While you will almost certainly be alone on this hike, you will never be far from past signs of human activity. Set back from and parallel to the stream you will see long rows of rocks which my guide identified as remnants of the logging days. The rocks helped to keep the water level up as splash dams at the headwaters released water to carry logs downstream. At another location George pointed out into a marshy area and told me that had been an old pasture with decaying fence in place when he was a boy.

Shortly after a powerline crosses the stream there is a barely visible flow to the left that leads up to the Chipper Road, and while this can take you back to the Quehanna Highway I would avoid it and continue upstream. After about one half mile avoid the next small fork to the right. One half mile after this fork and you should follow the stream to the right as it splits, the Quehanna Trail map will clearly show you this option, and continue on to the Kunes Camp Trail.

Continuing upstream the going is a bit brushier with ferns and blueberry bushes. Eventually we came to a clearing with the remains—fireplace—of a camp. The remains of a coal pile blackened the ground. Shortly after this we saw the blue blazes of the Kunes Camp Trail, and we took this trail to the right and back to the Quehanna Highway.

Kunes Camp Trail winds through one of the most extensive groundcovers of teaberry that I have seen. Many hikers look forward to the refreshing wintergreen taste of these berries. These along with the abundant low bush blueberries slowed us down considerably.

Built in the early 1900s by using two large boulders as walls, Kunes Camp is located along this trail. There was only one problem, rattlesnakes also liked the boulders. The snake issue was addressed by adding a concrete floor and sealing up the structure, but then the woodstove would not draw, and you can see the pipes they installed to solve that problem. George has a nice picture of one of the descendents, of the snakes that is, that was at first unnoticed and stretched out at the foot of the tripod leg he had set up to take a photograph.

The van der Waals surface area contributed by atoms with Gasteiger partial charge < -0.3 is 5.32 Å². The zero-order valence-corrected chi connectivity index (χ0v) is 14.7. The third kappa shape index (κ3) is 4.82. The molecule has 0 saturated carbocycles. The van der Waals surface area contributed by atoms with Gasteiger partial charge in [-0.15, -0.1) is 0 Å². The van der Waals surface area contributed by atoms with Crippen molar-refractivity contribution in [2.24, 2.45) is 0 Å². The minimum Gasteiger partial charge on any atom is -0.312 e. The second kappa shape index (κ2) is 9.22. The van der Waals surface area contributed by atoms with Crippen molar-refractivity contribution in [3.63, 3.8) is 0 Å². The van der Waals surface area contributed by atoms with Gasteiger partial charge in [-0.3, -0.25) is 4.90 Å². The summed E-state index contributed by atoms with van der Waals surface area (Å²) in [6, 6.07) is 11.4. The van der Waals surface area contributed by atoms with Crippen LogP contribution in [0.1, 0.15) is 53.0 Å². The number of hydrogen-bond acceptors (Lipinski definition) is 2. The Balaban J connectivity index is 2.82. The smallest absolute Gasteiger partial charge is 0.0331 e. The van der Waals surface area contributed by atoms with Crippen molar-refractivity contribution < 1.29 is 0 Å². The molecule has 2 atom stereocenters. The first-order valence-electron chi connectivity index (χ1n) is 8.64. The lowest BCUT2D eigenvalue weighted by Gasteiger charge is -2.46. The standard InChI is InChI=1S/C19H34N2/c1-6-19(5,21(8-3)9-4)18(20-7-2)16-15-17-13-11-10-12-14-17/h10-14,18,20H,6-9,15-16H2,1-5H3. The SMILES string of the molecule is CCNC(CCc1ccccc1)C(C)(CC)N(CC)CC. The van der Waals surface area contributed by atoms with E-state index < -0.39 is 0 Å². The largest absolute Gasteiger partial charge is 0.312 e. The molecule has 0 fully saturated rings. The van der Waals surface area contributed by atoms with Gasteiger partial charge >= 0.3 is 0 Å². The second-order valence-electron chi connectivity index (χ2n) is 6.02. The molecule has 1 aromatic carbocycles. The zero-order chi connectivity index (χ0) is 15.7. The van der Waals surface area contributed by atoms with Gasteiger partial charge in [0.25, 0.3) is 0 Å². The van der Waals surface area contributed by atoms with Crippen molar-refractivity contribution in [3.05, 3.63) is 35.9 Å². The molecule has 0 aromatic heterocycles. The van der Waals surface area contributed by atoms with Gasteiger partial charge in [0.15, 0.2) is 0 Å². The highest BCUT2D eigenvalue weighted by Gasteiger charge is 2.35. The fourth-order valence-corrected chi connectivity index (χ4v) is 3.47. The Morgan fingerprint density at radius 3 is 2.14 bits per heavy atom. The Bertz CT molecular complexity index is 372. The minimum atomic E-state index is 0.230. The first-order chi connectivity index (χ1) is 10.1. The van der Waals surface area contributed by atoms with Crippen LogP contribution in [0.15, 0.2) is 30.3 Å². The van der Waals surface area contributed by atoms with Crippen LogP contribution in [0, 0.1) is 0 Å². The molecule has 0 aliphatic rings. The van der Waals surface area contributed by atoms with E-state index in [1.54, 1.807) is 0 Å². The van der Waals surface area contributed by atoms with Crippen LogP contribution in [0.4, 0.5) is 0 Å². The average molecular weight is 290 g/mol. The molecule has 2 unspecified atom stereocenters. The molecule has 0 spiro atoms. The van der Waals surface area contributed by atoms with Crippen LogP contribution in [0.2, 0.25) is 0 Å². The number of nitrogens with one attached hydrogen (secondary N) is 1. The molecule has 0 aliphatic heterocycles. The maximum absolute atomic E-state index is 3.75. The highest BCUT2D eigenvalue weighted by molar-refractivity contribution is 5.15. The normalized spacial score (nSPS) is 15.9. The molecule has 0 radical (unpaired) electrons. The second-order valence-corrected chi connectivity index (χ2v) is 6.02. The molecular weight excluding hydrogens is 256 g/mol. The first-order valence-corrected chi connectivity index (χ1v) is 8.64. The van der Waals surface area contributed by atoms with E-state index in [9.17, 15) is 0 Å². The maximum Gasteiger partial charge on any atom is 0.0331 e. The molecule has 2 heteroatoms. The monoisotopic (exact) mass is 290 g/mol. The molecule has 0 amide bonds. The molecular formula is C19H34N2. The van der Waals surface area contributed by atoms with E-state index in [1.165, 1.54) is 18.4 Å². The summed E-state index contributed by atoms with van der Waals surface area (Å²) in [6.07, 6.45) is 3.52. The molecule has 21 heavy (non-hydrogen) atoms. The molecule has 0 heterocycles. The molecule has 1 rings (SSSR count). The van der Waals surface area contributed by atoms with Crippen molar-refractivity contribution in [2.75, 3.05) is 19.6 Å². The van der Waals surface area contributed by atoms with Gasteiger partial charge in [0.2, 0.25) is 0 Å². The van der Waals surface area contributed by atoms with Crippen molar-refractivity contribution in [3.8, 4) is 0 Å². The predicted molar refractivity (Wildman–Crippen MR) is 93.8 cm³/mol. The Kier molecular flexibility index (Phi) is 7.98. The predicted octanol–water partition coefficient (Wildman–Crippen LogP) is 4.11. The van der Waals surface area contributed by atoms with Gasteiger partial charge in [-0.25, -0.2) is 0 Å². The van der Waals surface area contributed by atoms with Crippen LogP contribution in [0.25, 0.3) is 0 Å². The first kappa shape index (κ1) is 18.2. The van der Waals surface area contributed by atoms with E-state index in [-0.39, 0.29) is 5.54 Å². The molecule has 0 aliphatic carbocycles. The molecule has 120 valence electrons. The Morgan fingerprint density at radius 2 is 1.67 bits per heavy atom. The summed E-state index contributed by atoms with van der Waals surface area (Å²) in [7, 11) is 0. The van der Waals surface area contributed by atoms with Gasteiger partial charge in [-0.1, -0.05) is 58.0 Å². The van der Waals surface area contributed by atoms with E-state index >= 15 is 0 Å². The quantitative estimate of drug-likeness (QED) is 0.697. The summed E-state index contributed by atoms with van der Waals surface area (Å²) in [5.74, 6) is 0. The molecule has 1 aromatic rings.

Twelve Mile Run is the focal point of this hike. Crystal clear water in small cascades, flowing over moss covered rock, quiet pools, and the occasional darting motion of fleeing trout. No machine generated noise interrupts. There is the soothing sound of running water, the whisper of wind through leaves. Cool water and abundant shade make this a nice summer hike. Twelve Mile Run is an accessible refuge from our hectic lives with much to offer the attentive hiker whether it is nature, history, or solitude.

If You Go: Just west of Karthaus, at the junction of SR-879 and the Quehanna Highway (SR 1011), drive 7.3 miles north on the Quehanna Highway to the Kunes Camp Trail trailhead, left side of the highway (a stone mileage marker with a large 3 on it is on the right side of the highway). Leave a vehicle here and continue 2.5 miles to the Reactor Road, turn left and go 1 mile and bear right onto Lost Run Road for 7 miles. Turn left onto Caledonia Pike, after about one half mile look for a camp post with the numbers 487 1049. Park without blocking this road and follow that road to begin this hike. Note that the road is very narrow and eventually very steep — park at the top!

This hike is about 6.3 miles and took us five hours with plenty of stops.

This hike can be done as a 12 mile loop—Kunes Camp Trail, Twelve Mile Run, Quehanna Trail, Mohawk Trail, Quehanna Highway.

Resources

Greate Buffaloe Swamp—A Trail Guide and Regional History by Ralph Seeley gives many insights into the history of the area. The book includes a map of the Quehanna Trail and Twelve Mile Run. Available from Quehanna Area Trails Club: make a check payable for $17 to QATC and send it to QATC, 882 Rolling Stone Road, Morrisdale, PA 16858.

The DCNR Public Use Map for Moshannon State Forest gives an overview of the entire area, while the DCNR Quehanna Trail map covers the area of this hike in more detail. Both are free from DCNR and can sometimes be found at a parking area just as you enter the Quehanna Wild Area.

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Gary Thornbloom is the Chair of Sierra Club Moshannon Group, and can be reached at bearknob@verizon.net.